A few years ago, in a discussion concerning the idea of “redeeming the culture,” one young man commented,

Seems like what “redeeming the culture” or “knowing culture” means for many is watching a lot of questionable movies, going to bars, drinking more brewskis than Southern Baptist preachers are comfortable with, etc., so that we can “engage culture.” A lot of getting drunk and forgetting the covenant with our eyes. Not a lot of redeeming going on, if we would be honest about it.

Some ministries have struggled with how to change their music standards. Some have made adjustments to their music policies and standards. Others, finding it too hard to establish a new standard, have simply declared music amoral and abandoned any standard. The same goes for dress. Abandoning old standards of propriety and modesty, without replacing those standards with anything more than having the “parts” covered, has resulted in a culture in some churches and ministries that mimics the look of the world, complete with its casual and sensual appeal.

If an evangelical or fundamentalist wants to change a line, I would encourage him to do so only after he has worked through the biblical arguments for and against the line, has examined the ramifications of the change, and has sought counsel from those he trusts and those to whom he is responsible, including the congregation if he is a pastor. Changing a point of belief or a specific behavior is not uncommon and is not inherently wrong, if the result is more biblical than the standard it has replaced.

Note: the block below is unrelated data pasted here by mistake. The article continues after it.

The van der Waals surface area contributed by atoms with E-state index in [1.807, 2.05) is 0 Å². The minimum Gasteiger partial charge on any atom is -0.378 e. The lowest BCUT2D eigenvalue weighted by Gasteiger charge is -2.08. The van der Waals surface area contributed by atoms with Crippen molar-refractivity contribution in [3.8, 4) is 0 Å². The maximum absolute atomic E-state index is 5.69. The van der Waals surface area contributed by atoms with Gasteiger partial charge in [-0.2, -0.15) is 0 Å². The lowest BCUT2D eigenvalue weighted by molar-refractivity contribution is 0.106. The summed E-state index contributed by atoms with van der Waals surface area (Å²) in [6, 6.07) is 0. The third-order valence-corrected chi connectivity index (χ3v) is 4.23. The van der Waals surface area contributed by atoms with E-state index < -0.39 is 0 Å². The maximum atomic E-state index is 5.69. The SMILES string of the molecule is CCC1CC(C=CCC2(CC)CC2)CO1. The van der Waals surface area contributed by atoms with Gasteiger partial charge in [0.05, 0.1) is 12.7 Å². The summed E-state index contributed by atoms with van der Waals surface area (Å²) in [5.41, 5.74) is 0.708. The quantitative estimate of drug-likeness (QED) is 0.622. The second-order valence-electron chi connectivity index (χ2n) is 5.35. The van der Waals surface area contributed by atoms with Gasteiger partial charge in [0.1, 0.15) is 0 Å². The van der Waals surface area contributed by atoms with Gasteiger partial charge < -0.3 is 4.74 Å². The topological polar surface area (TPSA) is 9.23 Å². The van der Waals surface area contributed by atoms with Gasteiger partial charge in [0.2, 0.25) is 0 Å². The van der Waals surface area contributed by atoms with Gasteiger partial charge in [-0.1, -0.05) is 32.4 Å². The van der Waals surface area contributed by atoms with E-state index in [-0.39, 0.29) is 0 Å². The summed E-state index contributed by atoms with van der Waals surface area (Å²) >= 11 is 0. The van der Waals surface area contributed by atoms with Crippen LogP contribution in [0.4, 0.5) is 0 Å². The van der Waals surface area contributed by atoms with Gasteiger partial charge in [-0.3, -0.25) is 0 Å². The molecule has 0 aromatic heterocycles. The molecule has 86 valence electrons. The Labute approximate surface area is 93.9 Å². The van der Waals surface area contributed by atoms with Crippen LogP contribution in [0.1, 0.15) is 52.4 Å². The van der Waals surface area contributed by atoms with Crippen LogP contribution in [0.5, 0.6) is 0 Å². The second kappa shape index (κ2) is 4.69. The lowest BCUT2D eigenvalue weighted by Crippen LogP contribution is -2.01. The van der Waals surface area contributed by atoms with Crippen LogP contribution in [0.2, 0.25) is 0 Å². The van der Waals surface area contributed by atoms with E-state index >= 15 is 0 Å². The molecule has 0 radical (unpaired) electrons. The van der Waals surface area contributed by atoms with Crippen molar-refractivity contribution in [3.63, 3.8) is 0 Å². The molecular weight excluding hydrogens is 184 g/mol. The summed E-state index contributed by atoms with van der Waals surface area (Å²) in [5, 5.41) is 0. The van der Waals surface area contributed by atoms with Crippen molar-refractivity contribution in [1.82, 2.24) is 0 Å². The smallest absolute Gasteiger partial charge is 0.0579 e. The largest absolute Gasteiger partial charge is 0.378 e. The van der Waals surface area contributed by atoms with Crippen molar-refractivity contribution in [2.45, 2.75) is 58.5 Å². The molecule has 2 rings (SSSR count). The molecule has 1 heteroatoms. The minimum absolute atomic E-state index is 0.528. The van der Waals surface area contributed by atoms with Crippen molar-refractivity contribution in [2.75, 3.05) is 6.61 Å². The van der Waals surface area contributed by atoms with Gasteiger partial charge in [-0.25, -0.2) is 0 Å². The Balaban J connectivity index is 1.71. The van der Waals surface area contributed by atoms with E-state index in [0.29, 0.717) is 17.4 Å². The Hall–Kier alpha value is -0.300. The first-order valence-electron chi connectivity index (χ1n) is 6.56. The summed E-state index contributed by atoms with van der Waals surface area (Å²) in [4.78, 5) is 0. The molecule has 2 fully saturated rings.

If, however, that evangelical or fundamentalist wants to eliminate a line and replace it with nothing, he is almost always making a mistake. I’m sure lots of readers will be able to give me their favorite example of where no standard is just fine; understand, however, that most of the standards, theological and behavioral, that have developed over the years in both fundamentalism and evangelicalism have had a rationale. That rationale may no longer seem valid to some, but could that be because they have not truly examined it? Perhaps a change is needed, but abandonment may be a mistake.